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Loneliness on the rise


DISCONNECT We might be more connected than ever, but higher levels of loneliness are being reported

Mental Health

Jannah Walshe

Loneliness was, in years gone by, seen as the remit of older people, especially if they became isolated by illness or bereavement. But this is changing. More and more people of all ages are presenting to their doctor or counsellor with signs and symptoms of loneliness.
Many reading this will not believe that this could be a real problem, it seems it is thought we’re more connected than ever before. In a time when nearly everyone learns to drive, people travel the world, Facetime and social messaging are at our fingertips, and we open up about our feelings more than ever before, higher levels of loneliness are being reported. How is this possible?
Loneliness may have been underreported in times gone by. Also, nowadays, more and more people are using their phones as vehicles to communicate – but lots of the quick communications we are becoming used to superficial. They mask the loneliness and vulnerability of the person behind them. Social media has also inundated many people, who are finding themselves overwhelmed by variety of ways to connect, and the amount of people they can be connected with. Swamped, they don’t truly connect with anyone.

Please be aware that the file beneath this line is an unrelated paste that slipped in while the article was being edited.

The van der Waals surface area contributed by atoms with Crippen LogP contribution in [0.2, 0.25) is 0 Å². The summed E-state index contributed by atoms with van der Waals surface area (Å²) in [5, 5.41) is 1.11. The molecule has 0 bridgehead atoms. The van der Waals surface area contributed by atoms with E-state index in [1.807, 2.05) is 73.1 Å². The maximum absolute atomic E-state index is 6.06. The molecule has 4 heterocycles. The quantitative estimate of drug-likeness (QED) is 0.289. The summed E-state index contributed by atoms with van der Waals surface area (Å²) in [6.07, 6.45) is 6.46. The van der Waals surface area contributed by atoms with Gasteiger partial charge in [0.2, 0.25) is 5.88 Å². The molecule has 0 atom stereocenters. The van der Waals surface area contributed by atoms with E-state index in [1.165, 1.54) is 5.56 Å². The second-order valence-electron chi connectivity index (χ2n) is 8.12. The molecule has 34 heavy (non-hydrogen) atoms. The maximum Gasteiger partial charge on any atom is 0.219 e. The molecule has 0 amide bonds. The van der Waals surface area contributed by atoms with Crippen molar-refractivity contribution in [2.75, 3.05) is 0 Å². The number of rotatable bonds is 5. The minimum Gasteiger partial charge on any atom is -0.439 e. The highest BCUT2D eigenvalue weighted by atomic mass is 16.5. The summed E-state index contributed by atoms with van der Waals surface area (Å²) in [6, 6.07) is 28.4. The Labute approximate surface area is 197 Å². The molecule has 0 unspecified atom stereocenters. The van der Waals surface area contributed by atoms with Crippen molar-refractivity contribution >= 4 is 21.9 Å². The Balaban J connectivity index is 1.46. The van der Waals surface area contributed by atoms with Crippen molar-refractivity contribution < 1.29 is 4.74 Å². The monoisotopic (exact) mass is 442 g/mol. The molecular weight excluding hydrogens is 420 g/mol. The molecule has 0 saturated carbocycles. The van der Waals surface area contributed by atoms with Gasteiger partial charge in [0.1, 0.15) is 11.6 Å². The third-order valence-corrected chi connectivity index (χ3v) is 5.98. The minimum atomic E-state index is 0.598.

The effects of loneliness are not to be underestimated. For example, chronic loneliness is reported to increase cortisol levels in the body. Cortisol is a hormone that our body creates when under stress. Over time, higher cortisol levels can lead to inflammation, excess weight gain, insulin resistance, problems concentrating and more.
Excessive loneliness has been linked to low energy, depression, suicide and anxiety. It can often increase addictions, such as eating excessively, shopping, alcoholism and social-media, gaming and drug addictions. It is also connected to getting sick more often, as researchers have now linked loneliness to poorer immune-system function.
Interestingly, when we’re feeling lonely, we may also crave actual warmth, such as a bath or a hot cuppa, because we don’t have a sense of interpersonal ‘warmth’.
The causes of loneliness are many. It could be bereavement, moving away from family and friends, poor physical health, living with a disability, living in a remote area or in a different culture, retirement or job loss, excessive use of electronic devices or fear or anxiety about being rejected, or some other trigger.
As a first step, it is important that you take responsibility for your own feelings of loneliness. Then try the simpler things. Go outside once every day. By simply going to the local shop or taking a walk in a park, we feel part of a community, and this is proven to combat loneliness.
Get involved in a local community group or volunteer for an organisation. Offer to help someone out with something. Take care of a pet or even a plant. If these things are not making enough of an impact, next try talking to someone about how you feel. Find a trusted family member or friend. Or talk to your doctor or a healthcare professional. Try a support group, such as Aware.
Remember you are definitely not alone in your loneliness. If we all talked more about this I am sure we would discover how common it is and also how important it is to take steps to combat it.

Jannah Walshe is a fully accredited psychotherapist, course facilitator and mental-health speaker based in Co Mayo. More information about Jannah can be found at